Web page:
Hmm…sounds a lot like the insurance and real estate debacles that brought the economy down, doesn’t it?And I’m reminded of the Canadian oil refineries that were gonna sue California because the governor didn’t want MTBE in the gas. You didn’t hear about that? It brought down a governor and gave us an action figure hero.

    How do you sue a STATE? Let me tell you–

    In my opinion, this kind of thinking is the product of the Free Trade Agreement. That was constructed to expedite the needs of big business, not the public. It gave large corporations broad powers over international lines and created all sorts of ‘legal remedies’ for their (admittedly massive) Intellectual Property problems. That is now the template for each country and we all have to comply. It trumps all national, state, or local laws.

    The next step in the downfall is the expanson of the ‘corporeal rights’ of corporations–the legal mumbo-jumbo that grants CORPOrations physical ‘bodies’ (from the latin ‘corpus’). Most people know of the partisan legal controversy surrounding chief justice Clarence Thomas’ recent decisions, but the public is grossly undereducated in what it means to be a coporation…

    A corporation is sort of a Frankenstein monster in a way: it’s a bunch of interchangable parts from various people’s (or other corporations) ‘bodies’. It’s a form of ‘life’ created by legal fiat, by decree. Scotch taped together and powerful, these soulless creatures walk the earth in search of money and don’t answer to anything else. So, you see, it doesn’t MATTER where the money comes from. They can just dig the gold out of your teeth and show a great 4th quarter.

    Without the countervailing influence of a strong, healthy government elected BY the people FOR the people, there are no checks and balances to keep this system from ‘Going Rogue’. It is an inevitabiliity.

    Mark my words: corporations will eventually be awarded voting rights in America. They are already insulted that they have to compete with the public since they ‘create all the wealth’ in america. Times are changing with the introduction of Homeland Security wiretapping and snoopng into every corporation’s protocol.

    America has been taken over by thugs and gangsters disinterested in art, culture, or education. We are already force-fed less than a dozen albums a year with nothing on the fringes till you go underground. At this rate, someone will patent the musical scale (Do Re Mi) and struggling artists will have to pay top 40 artists a royalty fee for every note they play.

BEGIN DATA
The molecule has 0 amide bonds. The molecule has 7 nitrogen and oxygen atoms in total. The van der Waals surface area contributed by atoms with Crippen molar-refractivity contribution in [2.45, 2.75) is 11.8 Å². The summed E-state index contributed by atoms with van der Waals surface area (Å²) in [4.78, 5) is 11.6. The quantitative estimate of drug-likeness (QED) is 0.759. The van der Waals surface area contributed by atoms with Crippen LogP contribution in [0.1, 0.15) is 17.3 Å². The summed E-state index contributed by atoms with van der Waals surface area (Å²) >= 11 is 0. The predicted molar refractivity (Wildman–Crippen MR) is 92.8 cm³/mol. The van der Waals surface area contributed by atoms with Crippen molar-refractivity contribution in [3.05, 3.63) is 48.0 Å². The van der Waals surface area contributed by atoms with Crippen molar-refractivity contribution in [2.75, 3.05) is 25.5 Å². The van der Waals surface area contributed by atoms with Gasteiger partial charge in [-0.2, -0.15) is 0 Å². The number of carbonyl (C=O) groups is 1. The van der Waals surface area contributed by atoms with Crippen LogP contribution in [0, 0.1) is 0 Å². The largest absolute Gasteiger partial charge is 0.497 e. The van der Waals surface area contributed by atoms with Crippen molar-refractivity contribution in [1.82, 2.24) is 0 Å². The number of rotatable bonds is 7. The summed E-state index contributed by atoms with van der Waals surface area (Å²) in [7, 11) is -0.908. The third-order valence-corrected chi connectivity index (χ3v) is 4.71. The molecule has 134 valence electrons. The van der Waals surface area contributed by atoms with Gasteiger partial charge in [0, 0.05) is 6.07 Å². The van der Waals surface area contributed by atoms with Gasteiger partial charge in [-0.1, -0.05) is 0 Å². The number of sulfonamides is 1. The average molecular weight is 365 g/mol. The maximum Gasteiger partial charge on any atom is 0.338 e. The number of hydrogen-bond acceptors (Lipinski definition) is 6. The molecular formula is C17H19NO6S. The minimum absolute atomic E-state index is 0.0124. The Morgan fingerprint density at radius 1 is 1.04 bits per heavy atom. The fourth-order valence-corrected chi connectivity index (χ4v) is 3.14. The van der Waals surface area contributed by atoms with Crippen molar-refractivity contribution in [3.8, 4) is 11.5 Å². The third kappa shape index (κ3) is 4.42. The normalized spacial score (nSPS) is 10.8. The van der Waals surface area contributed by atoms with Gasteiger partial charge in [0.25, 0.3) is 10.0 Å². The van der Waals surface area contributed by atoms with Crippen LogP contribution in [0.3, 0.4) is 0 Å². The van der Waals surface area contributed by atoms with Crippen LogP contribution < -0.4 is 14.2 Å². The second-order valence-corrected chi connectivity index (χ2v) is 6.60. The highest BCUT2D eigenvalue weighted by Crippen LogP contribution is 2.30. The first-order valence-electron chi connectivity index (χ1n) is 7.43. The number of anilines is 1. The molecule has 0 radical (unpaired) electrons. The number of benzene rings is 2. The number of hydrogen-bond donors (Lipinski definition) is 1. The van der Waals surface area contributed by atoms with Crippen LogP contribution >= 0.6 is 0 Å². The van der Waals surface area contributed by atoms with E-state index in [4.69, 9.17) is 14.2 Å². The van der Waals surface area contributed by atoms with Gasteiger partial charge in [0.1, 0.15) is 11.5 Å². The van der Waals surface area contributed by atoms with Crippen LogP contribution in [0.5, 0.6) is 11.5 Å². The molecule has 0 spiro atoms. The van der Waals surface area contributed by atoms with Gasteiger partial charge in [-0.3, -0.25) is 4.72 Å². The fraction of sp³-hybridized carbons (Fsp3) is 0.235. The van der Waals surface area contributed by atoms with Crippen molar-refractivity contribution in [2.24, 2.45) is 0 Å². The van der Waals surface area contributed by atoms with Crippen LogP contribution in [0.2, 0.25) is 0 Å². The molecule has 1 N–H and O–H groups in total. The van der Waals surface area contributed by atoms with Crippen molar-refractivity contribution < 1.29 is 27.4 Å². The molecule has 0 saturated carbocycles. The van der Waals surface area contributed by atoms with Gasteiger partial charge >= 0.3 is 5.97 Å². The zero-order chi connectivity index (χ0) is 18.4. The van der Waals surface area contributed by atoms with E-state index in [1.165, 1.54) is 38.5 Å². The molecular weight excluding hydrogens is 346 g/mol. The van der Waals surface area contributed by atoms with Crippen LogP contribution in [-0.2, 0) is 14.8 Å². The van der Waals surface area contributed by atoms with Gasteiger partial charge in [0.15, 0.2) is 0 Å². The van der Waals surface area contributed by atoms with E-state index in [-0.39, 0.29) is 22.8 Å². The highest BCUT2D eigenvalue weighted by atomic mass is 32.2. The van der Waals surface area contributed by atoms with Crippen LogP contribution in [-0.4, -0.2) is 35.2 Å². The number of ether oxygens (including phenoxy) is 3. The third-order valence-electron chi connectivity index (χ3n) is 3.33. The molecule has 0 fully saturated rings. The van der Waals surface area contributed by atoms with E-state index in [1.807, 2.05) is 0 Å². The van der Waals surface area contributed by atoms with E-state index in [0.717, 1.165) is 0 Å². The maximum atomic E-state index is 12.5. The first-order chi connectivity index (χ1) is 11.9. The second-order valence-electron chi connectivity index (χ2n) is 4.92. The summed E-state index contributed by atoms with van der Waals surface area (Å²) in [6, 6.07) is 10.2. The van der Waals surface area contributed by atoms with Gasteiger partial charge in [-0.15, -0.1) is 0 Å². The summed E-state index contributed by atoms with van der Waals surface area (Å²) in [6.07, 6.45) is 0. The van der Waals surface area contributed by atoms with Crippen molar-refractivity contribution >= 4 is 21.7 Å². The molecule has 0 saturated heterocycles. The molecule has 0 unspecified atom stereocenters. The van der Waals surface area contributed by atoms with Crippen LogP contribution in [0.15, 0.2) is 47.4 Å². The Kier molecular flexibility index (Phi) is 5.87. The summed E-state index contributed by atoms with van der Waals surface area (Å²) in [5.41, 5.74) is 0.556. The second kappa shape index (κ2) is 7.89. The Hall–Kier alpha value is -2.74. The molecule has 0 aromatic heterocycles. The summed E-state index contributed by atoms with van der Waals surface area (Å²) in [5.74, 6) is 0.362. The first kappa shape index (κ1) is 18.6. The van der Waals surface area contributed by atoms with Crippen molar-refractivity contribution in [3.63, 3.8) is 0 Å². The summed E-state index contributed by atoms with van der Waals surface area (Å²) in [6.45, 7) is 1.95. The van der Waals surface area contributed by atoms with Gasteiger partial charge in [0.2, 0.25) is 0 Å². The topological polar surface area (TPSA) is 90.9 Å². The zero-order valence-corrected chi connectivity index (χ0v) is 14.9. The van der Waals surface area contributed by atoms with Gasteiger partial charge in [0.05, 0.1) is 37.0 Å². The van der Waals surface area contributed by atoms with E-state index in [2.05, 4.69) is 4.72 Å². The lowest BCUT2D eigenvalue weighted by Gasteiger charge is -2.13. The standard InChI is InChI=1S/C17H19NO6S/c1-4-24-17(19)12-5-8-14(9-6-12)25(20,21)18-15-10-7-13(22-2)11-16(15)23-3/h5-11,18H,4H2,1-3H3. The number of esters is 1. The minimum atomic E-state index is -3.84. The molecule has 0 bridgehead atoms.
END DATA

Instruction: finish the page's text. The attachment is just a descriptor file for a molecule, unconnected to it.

OF COURSE IT’S FAIR. Since the top artists ‘create wealth’ by using those notes, they should own them more, right? Aren’t we still paying royalties on cassettes and blank CD’s? Shit, why did I even SAY it? Now it’s in the psychic stratosphere. “Wake the lawyers, we gotta new scam!”

  2. Fuzzbucket says:

    Ummm…maybe I’m missing something here. I’m all for protecting intellectual property, but could someone explain to me how copyright infringement of music is a threat to our national security?

    • Jon Rezin says:

      It isn’t much of a stretch to figure out why it might have national security implications. Copyright/Intellectual Property extends to more than music and movies. It includes anything we create or conceive. The laws that protect one protect them all. (though there are certain specific adjustments for particular mediums) I suppose you could use the phrase “give em an inch and they’ll take a mile” to describe what they are trying to help avoid. If copyright is allowed to be weakened or intellectual property ceases to be an individuals or companies and all becomes communal property then we will end up destroying what is left of our idea economy in this country. That idea economy is one of the last major things we have going for us since we exported most manufacturing jobs overseas. Not to mention the direct threat of weapons and other technology ending up on the web for all with a browser to download.

      All that said.. I think there has to be a better and more sane option than simply suing everyone. It seems society has developed a culture of downloading etc where people don’t perceive it as wrong. That culture needs to change and it certainly won’t happen through big companies suing poor old grandma or her 5 year old who downloaded an mp3.

      • Fuzzbucket says:

        Actually it’s a pretty big stretch. And I wasn’t asking about the the implications, just the subject at hand.

        Obviously Intellectual Property encompasses a great deal more that books, films, or music. Probably there are potential dangers to be addressed in this arena, but music isn’t one of them. Should the DHS not be focused on things that present an actual threat? What’s left of our economy is not hanging on to music publishing as though it’s our only hope to stay afloat.

        We’d be better served if the DOJ looked to the cause of this problem instead of the going after the effects.

        Copyrights began to be attacked in a big way by venture capitalists seeking free content for their web ventures. The result is a generation of Digital Natives who expect everything that can be digitized to be available for to them for free. Further, as you pointed out, many thousands of American jobs have been shipped overseas, not by people stealing copyrights, but by our very own American corporate managers who, in their quest to maximize the bottom line, have removed American labor from the equation.Those companies have done far more damage to this country’s people than some erstwhile “terrorist”.